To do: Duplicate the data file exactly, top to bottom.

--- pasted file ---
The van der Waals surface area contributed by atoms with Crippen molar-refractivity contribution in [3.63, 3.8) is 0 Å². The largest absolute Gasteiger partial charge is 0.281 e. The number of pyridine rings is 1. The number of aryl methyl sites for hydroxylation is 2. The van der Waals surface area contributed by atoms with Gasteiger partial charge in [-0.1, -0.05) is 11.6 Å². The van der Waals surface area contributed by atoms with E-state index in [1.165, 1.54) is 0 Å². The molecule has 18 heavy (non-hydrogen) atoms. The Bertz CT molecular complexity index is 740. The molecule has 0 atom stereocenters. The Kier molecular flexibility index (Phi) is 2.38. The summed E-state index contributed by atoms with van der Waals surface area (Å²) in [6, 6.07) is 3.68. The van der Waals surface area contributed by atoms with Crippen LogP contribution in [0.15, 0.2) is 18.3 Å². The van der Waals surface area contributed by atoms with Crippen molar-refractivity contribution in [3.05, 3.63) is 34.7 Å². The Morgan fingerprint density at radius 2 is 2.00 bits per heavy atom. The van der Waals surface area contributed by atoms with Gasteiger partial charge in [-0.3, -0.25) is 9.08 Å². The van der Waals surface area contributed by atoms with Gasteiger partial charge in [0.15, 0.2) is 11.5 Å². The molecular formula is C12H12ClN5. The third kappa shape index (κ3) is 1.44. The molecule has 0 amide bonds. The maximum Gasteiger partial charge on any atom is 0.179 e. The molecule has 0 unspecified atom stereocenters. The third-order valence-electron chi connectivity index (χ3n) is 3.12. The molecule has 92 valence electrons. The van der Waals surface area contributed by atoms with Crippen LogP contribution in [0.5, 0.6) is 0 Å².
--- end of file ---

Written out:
The van der Waals surface area contributed by atoms with Crippen molar-refractivity contribution in [3.63, 3.8) is 0 Å². The largest absolute Gasteiger partial charge is 0.281 e. The number of pyridine rings is 1. The number of aryl methyl sites for hydroxylation is 2. The van der Waals surface area contributed by atoms with Gasteiger partial charge in [-0.1, -0.05) is 11.6 Å². The van der Waals surface area contributed by atoms with E-state index in [1.165, 1.54) is 0 Å². The molecule has 18 heavy (non-hydrogen) atoms. The Bertz CT molecular complexity index is 740. The molecule has 0 atom stereocenters. The Kier molecular flexibility index (Phi) is 2.38. The summed E-state index contributed by atoms with van der Waals surface area (Å²) in [6, 6.07) is 3.68. The van der Waals surface area contributed by atoms with Crippen LogP contribution in [0.15, 0.2) is 18.3 Å². The van der Waals surface area contributed by atoms with Crippen molar-refractivity contribution in [3.05, 3.63) is 34.7 Å². The Morgan fingerprint density at radius 2 is 2.00 bits per heavy atom. The van der Waals surface area contributed by atoms with Gasteiger partial charge in [-0.3, -0.25) is 9.08 Å². The van der Waals surface area contributed by atoms with Gasteiger partial charge in [0.15, 0.2) is 11.5 Å². The molecular formula is C12H12ClN5. The third kappa shape index (κ3) is 1.44. The molecule has 0 amide bonds. The maximum Gasteiger partial charge on any atom is 0.179 e. The molecule has 0 unspecified atom stereocenters. The third-order valence-electron chi connectivity index (χ3n) is 3.12. The molecule has 92 valence electrons. The van der Waals surface area contributed by atoms with Crippen LogP contribution in [0.5, 0.6) is 0 Å².